Since these are stable states, as defined above, a state identifier is stored by the router module in the active state (e.g. MR1) in the shared memory M.
When the router module MR1 becomes non-operational, e.g. when it is shut down for maintenance or when it fails, the router module MR2 goes from the standby state to the active state.
Whereupon the router module MR2 can read back firstly the data relating to the states of both state machines, and secondly the data relating to the neighbor routers, as stored when the state machines were created.
Thus, the router module MR2 knows that it must force the state machine associated with the router S1 to go to the “Full” state, and that it must force the state machine associated with the router S2 to go to the “2-way” state.
The router module MR2 can then take over the function of the router module MR1 very quickly and also transparently for the other router modules of the network.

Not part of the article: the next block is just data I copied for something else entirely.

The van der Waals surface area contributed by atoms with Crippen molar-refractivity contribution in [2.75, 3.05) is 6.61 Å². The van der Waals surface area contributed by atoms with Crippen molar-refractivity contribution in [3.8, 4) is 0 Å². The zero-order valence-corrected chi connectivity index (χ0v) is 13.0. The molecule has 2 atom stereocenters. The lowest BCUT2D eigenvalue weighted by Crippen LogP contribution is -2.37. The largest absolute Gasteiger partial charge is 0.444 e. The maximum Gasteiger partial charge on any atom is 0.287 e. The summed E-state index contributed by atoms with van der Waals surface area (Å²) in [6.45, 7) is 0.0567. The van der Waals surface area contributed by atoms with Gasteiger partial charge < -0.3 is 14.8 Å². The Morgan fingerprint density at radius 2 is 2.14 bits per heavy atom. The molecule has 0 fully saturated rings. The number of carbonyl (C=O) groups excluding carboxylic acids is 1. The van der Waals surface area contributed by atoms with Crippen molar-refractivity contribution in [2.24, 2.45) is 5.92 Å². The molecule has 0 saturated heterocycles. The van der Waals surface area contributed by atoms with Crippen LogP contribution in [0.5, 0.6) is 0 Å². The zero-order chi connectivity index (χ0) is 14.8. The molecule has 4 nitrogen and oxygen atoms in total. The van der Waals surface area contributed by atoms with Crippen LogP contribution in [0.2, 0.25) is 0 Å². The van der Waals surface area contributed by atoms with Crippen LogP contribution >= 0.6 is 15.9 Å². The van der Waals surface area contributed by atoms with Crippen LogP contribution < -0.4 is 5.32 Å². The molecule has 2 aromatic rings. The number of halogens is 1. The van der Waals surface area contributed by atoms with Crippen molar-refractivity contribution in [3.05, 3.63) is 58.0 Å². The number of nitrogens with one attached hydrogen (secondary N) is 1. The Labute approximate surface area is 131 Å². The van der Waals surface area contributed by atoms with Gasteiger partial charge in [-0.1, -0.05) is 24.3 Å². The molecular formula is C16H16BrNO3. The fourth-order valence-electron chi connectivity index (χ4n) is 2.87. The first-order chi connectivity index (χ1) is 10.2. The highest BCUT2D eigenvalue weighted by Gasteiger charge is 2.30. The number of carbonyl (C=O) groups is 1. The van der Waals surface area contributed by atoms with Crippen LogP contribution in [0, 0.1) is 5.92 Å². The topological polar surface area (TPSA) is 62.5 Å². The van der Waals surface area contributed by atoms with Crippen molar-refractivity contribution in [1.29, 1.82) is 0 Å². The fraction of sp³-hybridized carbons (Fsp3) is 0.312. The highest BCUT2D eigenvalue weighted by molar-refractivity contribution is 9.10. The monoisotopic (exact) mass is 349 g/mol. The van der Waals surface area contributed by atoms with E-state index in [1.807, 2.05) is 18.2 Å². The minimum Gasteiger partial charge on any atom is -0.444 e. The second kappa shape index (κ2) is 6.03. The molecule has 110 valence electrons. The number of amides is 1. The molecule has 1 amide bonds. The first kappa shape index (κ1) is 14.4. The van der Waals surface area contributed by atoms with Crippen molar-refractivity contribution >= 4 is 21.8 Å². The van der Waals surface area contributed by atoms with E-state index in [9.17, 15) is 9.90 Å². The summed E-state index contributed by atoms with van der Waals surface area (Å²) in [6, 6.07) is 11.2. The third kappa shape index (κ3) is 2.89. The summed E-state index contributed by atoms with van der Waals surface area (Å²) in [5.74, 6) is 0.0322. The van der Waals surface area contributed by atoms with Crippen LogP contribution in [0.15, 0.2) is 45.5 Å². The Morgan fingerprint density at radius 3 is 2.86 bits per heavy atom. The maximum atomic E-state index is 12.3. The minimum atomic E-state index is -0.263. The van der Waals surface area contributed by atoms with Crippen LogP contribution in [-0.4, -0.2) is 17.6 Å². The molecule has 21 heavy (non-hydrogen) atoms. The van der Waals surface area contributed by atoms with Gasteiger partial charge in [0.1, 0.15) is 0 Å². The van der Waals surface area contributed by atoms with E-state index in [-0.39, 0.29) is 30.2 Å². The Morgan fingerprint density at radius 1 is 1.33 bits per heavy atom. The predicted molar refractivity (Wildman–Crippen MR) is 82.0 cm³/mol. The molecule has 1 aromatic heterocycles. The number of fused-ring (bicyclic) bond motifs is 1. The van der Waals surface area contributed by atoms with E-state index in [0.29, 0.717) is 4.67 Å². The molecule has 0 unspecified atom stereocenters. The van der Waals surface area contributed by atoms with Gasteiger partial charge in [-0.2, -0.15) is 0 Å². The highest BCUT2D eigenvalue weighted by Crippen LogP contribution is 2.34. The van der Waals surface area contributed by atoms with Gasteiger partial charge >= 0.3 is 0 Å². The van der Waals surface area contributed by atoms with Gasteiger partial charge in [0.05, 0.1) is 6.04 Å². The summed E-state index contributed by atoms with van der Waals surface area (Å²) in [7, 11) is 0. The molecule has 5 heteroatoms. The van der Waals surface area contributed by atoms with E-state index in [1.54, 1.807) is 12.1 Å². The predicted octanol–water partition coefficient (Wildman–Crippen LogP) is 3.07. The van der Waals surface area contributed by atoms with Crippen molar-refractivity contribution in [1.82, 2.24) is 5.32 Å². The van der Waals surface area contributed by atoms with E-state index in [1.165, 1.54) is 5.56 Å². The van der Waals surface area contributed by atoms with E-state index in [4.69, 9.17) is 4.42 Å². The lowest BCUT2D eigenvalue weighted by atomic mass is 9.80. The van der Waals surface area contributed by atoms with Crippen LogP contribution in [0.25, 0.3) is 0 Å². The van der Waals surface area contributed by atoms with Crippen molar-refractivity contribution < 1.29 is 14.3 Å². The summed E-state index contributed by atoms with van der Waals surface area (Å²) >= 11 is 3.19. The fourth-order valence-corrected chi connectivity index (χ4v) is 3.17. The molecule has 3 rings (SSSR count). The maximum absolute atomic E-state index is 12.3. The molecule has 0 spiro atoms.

Other implementations are naturally accessible to the person skilled in the art. In particular, the two router modules may communicate via inter-process communications means. For example, the inter-process communications means may be a software bus, such as the CORBA software bus in compliance with the specifications of the Object Management Group (OMG).
The data storage step may then be preceded by a data sending step in which the data is sent to the router module on standby, which module then has to store the data so that it can be retrieved when a state transition occurs.
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|U.S. Classification||370/219, 370/401|
|International Classification||H04L12/701, H04L12/775, H04L12/703, H04L12/939, G06F11/20, H04J3/14, H04L29/14|
|Cooperative Classification||G06F11/2028, H04L69/40, G06F11/2038, H04L45/00, H04L45/58, H04L49/552, H04L45/28, H04L45/583|
|European Classification||H04L45/58A, H04L45/28, H04L45/00, H04L49/55A, H04L45/58, G06F11/20P2, G06F11/20P6|